By far the most prolific of the four was Alexander (Alec) Wilson (1868-1953) who moved from Somerset to Middlemoor in 1918. In all he contributed an astonishing 371 varieties, including the well-known ‘Snipe’ with swept back petals. Many have local names: ‘Ackhill’, ‘Bledfa’ [sic], ‘Broadheath’, ‘Byton’, ‘Coleshill’, ‘Cwm’, ‘Felindre’, ‘Harpton’, ‘Knill’, ‘Lingen’, ‘Ludlow’ (white), ‘Monaughty’, ‘Nash’, ‘Pilleth’, ‘Stocken’ and ‘Stonecote’. Wilson was a great benefactor to Presteigne (Wilson’s Terrace) and he donated bulbs for each of the town’s new council houses.
Sir John Arkwright (1872-1954) began breeding daffodils in 1919. Between 1930 and 1938 he contributed nineteen to the Royal Horticultural Society’s register, most of them notable for the contrasting colours of their trumpet and petals. He was President of the MDS in 1937-39. His stock patch still comes up annually in the lawn at Kinsham and 60 varieties have been recorded in the grounds. Miss Evelyn (d1949) had grown up at Kinsham Court and was the niece of Arkwright’s wife. From 1927-33 she contributed thirteen new varieties, four of them collaborations with Wilson.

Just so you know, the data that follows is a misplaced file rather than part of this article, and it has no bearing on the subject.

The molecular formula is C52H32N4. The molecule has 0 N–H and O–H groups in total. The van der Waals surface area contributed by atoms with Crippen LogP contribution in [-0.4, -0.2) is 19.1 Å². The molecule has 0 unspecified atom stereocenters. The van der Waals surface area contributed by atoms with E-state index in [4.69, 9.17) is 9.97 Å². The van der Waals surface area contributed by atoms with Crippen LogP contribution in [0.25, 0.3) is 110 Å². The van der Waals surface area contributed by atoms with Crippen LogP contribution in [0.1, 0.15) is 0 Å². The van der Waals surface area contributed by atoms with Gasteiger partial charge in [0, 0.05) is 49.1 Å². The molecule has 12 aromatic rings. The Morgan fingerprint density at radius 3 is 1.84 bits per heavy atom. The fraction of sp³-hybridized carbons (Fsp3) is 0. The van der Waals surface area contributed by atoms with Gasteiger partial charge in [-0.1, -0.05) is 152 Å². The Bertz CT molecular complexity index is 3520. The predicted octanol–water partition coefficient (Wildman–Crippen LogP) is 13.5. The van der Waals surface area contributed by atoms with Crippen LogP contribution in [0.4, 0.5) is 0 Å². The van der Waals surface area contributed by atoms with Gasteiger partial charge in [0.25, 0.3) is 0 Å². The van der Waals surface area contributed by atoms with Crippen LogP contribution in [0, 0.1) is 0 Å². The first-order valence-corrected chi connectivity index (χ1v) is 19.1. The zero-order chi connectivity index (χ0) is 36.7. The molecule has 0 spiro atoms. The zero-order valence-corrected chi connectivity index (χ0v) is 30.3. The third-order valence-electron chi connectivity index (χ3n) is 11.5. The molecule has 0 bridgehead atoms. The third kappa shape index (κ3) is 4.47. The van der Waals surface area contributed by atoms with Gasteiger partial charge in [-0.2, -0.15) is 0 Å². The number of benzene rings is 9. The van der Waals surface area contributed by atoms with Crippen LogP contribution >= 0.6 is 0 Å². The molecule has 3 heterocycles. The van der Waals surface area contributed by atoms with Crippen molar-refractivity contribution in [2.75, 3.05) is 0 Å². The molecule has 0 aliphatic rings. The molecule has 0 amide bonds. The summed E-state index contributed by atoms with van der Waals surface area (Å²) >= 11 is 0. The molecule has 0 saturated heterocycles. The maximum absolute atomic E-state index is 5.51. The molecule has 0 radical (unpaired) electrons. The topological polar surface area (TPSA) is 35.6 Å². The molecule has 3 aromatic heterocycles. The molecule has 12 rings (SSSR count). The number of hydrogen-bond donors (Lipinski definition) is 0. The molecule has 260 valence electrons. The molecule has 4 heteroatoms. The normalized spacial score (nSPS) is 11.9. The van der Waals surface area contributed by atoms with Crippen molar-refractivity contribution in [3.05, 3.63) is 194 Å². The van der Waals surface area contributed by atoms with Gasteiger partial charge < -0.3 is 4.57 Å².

Unfortunately, most of Presteigne’s introductions will have been lost by now. Unless they had significant commercial appeal and were taken up by the Dutch growers (like Wilson’s ‘Carbineer’), as improvements were made with each new cross, the parent varieties were usually cast aside and the next generation used as new parent plants. If used in gardens, unless careful notes of their location were kept, they will now be unknown.
Both Miss Evelyn and Alec Wilson harvested flowers for commercial sale, too. Harry Hatfield (later, Presteigne’s greengrocer) managed Miss Evelyn’s crop, and after her death he continued to raise daffodils in Presteigne. Lane Walker oversaw Wilson’s enterprise at Middlemoor, and afterwards grew his own blooms on ten acres at Broadaxe, Presteigne. The flowers of both growers were picked and bunched by local ladies and dispatched in wooden crates on the overnight train from Presteigne Station to Paddington, London. There they were met by an agent who oversaw their safe delivery to Covent Garden market. The closure of the local railway line in 1964 didn’t just make travel more difficult, it also killed off a colourful contributor to the local economy.
©Catherine Beale Information produced in collaboration with members of Chatterbrook WI. For a full account of these breeders, reproduced from Hortus, please see http://www.cbeale.co.uk/Articles/hortus.html